The marsh tacky has been called all sorts of things -- stumpy, common, cheap, even "ugly," as one state representative once said. It's also been called patient, steady, workman-like, the sensible horse that helped Swamp Fox Francis Marion through the American Revolution.
Rarely has it been called a model. But that's what it's become at the Coastal Discovery Museum.
The state heritage horse is the focal point of the exhibit "Marsh Tacky: Now and Then" that runs through Oct. 31 at the museum. The exhibit traces the history of the marsh tacky from when the Spaniards brought it to the sea islands 500 years ago.
The museum called on artists to submit paintings, photographs and sculptures of the marsh tacky. It received close to 50 pieces of work, said vice president of programs Natalie Hefter.
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And so you have it: The horse that a few called ugly, others are calling a work of art.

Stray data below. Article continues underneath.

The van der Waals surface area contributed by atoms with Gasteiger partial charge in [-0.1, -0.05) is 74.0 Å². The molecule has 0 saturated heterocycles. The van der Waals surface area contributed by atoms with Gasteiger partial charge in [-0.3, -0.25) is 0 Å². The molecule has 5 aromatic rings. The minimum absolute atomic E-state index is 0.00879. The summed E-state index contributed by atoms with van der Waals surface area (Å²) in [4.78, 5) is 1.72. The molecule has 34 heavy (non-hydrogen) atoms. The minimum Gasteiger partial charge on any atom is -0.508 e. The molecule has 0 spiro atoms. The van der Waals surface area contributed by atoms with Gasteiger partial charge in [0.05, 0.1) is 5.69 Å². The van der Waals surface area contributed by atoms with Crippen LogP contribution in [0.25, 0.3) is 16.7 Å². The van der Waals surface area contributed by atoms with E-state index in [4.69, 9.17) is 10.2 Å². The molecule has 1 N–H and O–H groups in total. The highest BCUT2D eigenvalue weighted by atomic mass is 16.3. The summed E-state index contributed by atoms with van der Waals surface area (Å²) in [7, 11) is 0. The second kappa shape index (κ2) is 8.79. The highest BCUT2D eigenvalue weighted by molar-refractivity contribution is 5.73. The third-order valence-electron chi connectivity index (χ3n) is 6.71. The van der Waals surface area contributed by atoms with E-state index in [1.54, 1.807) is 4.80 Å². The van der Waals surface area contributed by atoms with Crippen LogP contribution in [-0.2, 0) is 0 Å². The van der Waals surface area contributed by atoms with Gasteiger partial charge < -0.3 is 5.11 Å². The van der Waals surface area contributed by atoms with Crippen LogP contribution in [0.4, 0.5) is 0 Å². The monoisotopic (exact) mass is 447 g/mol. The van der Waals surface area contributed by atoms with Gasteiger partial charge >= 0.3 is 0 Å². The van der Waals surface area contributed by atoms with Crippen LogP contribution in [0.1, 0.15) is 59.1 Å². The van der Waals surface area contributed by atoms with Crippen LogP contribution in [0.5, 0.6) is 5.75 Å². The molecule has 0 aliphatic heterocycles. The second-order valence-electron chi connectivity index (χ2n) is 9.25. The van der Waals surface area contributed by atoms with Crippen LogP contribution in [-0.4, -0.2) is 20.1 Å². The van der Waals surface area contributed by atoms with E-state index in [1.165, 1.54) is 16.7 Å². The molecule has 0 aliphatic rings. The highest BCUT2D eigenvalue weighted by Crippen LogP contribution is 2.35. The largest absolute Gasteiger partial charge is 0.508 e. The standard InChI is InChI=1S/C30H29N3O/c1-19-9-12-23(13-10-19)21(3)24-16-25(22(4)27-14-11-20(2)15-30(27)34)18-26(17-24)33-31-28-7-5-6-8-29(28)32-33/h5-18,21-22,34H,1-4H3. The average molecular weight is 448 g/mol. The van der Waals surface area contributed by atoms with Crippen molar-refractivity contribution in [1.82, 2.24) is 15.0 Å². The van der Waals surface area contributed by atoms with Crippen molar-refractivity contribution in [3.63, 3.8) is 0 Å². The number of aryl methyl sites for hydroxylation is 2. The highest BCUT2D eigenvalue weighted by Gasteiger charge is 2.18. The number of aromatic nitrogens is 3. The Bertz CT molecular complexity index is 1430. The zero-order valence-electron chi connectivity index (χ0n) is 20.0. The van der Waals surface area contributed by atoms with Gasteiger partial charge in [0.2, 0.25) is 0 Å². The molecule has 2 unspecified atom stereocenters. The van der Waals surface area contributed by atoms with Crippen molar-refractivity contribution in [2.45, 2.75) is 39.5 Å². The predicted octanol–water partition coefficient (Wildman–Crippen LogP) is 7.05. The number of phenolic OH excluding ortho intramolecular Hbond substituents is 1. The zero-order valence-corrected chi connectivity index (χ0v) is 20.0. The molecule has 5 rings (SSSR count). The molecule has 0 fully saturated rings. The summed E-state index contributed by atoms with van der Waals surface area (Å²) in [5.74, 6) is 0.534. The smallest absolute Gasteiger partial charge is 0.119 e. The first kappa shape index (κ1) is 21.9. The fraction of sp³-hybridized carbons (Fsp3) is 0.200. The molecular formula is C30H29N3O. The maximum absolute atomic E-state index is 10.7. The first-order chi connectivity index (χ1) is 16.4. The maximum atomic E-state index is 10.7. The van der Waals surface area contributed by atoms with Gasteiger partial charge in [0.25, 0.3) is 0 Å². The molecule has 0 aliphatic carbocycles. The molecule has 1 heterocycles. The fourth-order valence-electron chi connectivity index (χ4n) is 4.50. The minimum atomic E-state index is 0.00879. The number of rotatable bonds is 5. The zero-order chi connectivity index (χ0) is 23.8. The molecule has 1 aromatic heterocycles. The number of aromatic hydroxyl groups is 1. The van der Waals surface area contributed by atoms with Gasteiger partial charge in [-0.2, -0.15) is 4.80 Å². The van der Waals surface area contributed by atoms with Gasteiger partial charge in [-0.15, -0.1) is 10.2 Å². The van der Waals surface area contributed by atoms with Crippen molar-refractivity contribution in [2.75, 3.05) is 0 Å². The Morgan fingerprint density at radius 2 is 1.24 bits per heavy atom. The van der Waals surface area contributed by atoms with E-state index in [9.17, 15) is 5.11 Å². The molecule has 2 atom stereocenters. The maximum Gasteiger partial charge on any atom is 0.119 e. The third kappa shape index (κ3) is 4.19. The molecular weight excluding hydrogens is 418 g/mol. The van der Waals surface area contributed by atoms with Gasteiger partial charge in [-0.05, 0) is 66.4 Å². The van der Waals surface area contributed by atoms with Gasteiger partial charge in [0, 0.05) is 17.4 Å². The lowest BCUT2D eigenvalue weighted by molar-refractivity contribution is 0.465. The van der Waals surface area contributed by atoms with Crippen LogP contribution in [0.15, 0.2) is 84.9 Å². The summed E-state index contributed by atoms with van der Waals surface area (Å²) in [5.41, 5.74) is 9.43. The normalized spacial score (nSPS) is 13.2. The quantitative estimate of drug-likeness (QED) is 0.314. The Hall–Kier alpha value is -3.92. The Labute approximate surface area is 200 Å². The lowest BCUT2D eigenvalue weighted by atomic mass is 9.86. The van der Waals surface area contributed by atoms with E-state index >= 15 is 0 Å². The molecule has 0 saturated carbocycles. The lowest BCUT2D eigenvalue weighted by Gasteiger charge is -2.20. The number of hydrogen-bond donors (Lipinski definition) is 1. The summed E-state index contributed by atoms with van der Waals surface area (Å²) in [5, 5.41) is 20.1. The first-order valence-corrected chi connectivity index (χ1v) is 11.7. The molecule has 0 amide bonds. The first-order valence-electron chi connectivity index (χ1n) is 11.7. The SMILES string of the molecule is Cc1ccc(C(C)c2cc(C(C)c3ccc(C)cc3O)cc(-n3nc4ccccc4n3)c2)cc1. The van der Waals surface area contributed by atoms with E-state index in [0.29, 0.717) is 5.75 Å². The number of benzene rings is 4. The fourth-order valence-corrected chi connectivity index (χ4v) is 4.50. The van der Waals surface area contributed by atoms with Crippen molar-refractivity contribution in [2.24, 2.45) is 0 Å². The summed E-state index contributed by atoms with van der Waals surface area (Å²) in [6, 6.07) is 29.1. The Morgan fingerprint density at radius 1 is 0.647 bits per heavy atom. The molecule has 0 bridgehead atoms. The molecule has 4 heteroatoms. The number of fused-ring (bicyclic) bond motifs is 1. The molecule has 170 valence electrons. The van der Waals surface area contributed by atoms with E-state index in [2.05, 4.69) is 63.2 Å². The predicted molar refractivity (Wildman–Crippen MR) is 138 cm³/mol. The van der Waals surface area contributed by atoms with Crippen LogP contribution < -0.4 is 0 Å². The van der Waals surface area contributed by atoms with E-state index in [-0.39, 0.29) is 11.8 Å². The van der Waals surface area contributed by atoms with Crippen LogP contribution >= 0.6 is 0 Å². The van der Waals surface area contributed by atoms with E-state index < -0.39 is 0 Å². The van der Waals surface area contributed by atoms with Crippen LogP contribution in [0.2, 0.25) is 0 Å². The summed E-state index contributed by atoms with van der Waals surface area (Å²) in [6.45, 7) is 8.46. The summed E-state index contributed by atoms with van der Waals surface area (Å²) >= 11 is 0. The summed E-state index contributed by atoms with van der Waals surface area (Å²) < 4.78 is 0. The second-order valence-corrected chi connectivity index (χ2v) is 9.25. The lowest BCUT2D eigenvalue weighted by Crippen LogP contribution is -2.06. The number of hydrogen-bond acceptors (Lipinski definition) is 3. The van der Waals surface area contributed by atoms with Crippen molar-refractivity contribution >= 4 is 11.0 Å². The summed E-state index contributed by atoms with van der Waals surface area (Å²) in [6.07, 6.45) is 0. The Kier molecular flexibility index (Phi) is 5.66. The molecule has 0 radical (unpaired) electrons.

Bluffton artist Murray Sease based her paintings on photographs her husband took during the marsh tacky races on Coligny Beach during the annual Hilton Head Island Gullah Celebration.
"The marsh tackys are such beautiful animals," she said. "They're very inspirational for photographers and painters."
The marsh tacky races recalled the annual Christmastime races that were once an island tradition. That was back when the marsh tacky was used on the island for everything from getting to church to plowing the fields and the horses were much more widespread.
The marsh tacky was on the edge of extinction before revitalization efforts in recent years brought the breed back; according to estimates, about 250 of the horses now exist.
"They've been a vital part of the community for so many years," said artist Louanne LaRoche, who has a painting in the exhibit. "It's a history I hope isn't lost."